The State Department is seeking citizen input on the pipeline, which would be owned by a Canadian company and would pass through Oklahoma.
left, Protesters gather Aug. 23 at a
Keystone XL demonstration at the White House.
The planned pipeline has been criticized by some. The Sierra Club said it plans to attend the meeting and that the pipeline could result in a toxic spill that could contaminate Oklahomas land and water resources for decades, according to a media release. The existing Keystone pipeline had 12 spills in 12 months. This expansion is not in our state or national interest.
Others, however, praised the potential pipeline for its job creation potential and the possibility of reducing Americas use of oil from overseas.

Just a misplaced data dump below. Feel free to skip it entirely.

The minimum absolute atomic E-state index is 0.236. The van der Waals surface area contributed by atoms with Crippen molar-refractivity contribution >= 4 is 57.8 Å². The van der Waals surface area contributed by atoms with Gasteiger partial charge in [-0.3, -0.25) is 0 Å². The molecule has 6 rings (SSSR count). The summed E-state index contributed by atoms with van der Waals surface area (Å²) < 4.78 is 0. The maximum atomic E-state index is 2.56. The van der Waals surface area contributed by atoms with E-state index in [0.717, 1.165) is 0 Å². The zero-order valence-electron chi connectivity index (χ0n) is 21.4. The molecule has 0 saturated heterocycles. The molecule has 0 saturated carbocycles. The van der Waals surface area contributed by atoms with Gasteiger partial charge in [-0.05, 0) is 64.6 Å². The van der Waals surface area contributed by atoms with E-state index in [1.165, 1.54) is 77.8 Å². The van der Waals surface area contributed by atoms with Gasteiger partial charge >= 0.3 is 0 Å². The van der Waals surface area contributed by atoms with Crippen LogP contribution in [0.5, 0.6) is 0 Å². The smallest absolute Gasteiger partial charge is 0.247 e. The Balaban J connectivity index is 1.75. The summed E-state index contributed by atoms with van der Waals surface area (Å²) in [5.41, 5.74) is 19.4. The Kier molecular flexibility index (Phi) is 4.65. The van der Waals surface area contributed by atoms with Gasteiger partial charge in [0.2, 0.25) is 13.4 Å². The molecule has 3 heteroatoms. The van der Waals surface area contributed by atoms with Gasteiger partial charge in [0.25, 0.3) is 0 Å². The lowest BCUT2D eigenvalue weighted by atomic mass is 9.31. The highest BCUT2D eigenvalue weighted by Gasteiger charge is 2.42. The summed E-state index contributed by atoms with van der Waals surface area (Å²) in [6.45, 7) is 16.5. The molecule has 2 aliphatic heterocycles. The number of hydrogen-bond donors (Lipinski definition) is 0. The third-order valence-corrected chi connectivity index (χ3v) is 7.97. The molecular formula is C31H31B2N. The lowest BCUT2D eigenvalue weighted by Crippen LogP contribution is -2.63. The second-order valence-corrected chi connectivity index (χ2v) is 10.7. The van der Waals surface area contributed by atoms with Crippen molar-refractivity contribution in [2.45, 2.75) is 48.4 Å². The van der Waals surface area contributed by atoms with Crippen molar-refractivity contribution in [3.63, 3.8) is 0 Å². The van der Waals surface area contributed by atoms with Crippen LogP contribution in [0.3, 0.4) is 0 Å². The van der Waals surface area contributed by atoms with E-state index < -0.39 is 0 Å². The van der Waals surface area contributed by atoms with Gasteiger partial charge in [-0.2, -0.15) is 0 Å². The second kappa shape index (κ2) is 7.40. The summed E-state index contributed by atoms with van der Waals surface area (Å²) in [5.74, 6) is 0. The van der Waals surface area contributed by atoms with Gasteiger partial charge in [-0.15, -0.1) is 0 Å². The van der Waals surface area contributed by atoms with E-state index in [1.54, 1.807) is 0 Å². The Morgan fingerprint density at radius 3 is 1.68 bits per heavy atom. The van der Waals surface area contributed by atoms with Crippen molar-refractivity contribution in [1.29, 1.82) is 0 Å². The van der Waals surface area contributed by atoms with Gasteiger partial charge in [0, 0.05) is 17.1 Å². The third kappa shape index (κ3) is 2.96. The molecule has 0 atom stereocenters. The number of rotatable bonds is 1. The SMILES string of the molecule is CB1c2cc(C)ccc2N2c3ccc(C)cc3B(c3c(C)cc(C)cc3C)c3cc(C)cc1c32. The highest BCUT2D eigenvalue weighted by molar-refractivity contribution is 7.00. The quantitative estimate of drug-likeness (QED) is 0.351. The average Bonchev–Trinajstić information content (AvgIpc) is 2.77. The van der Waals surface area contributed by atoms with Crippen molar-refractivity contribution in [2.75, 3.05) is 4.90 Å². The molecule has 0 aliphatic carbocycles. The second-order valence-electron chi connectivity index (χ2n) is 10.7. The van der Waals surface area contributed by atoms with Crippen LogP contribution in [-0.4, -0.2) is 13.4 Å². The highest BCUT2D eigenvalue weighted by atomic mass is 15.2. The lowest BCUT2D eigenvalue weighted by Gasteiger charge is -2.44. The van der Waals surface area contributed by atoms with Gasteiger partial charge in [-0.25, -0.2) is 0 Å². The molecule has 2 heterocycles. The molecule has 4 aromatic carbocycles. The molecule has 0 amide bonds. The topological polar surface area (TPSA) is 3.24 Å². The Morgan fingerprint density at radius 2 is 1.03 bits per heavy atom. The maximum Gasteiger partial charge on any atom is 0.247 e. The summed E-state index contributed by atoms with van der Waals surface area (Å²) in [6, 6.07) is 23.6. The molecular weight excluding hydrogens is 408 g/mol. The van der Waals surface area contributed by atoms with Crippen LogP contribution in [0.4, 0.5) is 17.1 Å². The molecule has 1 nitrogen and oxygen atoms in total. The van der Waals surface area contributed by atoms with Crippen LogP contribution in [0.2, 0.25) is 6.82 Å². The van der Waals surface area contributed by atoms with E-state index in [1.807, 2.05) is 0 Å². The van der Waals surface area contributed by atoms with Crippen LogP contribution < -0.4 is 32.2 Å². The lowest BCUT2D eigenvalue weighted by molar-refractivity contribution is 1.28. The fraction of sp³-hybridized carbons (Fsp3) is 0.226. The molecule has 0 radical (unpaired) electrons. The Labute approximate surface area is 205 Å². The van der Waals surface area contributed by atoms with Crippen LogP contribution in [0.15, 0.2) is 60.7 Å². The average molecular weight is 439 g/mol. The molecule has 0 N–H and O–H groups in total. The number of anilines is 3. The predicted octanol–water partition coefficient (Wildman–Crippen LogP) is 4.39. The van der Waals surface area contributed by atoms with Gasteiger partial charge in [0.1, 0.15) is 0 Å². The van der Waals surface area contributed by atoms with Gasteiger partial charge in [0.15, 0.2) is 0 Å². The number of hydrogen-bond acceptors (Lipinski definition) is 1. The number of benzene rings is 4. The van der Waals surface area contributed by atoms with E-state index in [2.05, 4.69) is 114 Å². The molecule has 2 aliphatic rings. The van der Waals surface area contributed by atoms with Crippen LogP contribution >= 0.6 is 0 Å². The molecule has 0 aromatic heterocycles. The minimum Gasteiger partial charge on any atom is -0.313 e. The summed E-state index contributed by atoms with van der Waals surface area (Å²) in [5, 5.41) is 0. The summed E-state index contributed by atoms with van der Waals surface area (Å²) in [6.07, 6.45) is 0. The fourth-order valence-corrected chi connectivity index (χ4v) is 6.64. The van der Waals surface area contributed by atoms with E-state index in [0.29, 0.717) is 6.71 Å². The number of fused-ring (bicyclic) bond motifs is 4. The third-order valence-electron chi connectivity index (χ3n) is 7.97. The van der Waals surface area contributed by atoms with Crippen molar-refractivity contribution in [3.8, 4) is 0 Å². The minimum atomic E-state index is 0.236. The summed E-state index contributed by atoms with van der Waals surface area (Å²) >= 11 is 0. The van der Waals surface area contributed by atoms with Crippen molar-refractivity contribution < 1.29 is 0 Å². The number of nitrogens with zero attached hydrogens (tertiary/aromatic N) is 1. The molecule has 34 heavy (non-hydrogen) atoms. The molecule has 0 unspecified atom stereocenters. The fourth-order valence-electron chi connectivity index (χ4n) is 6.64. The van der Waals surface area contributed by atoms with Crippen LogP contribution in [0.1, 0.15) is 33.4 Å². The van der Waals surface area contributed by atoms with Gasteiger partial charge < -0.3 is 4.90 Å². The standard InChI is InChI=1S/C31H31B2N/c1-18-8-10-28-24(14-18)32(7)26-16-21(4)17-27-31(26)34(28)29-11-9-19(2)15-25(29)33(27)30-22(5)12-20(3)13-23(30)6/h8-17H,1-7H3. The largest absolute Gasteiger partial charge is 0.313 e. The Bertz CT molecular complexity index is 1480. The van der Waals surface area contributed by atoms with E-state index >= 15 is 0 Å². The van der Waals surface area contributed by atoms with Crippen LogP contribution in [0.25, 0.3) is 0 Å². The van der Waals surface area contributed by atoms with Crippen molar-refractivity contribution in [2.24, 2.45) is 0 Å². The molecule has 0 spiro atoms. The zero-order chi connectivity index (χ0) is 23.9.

The Keystone XL pipeline will be a valuable piece of infrastructure, creating thousands of jobs and increasing our energy and national security, said Michael Reeves, president of the Ports-to-Plains Alliance. By providing refineries along the Texas Gulf Coast with more than 700,000 barrels of oil each day from domestic and Canadian resources, this pipeline will dramatically reduce our reliance on oil from unreliable and often unfriendly sources.
The State Department will take both oral and written comments, and the meeting is scheduled for 4:30 to 10 p.m. Friday at the Reed Center Exhibition Hall, 5800 Will Rogers Road, in Midwest City.
Photo by Josh Lopez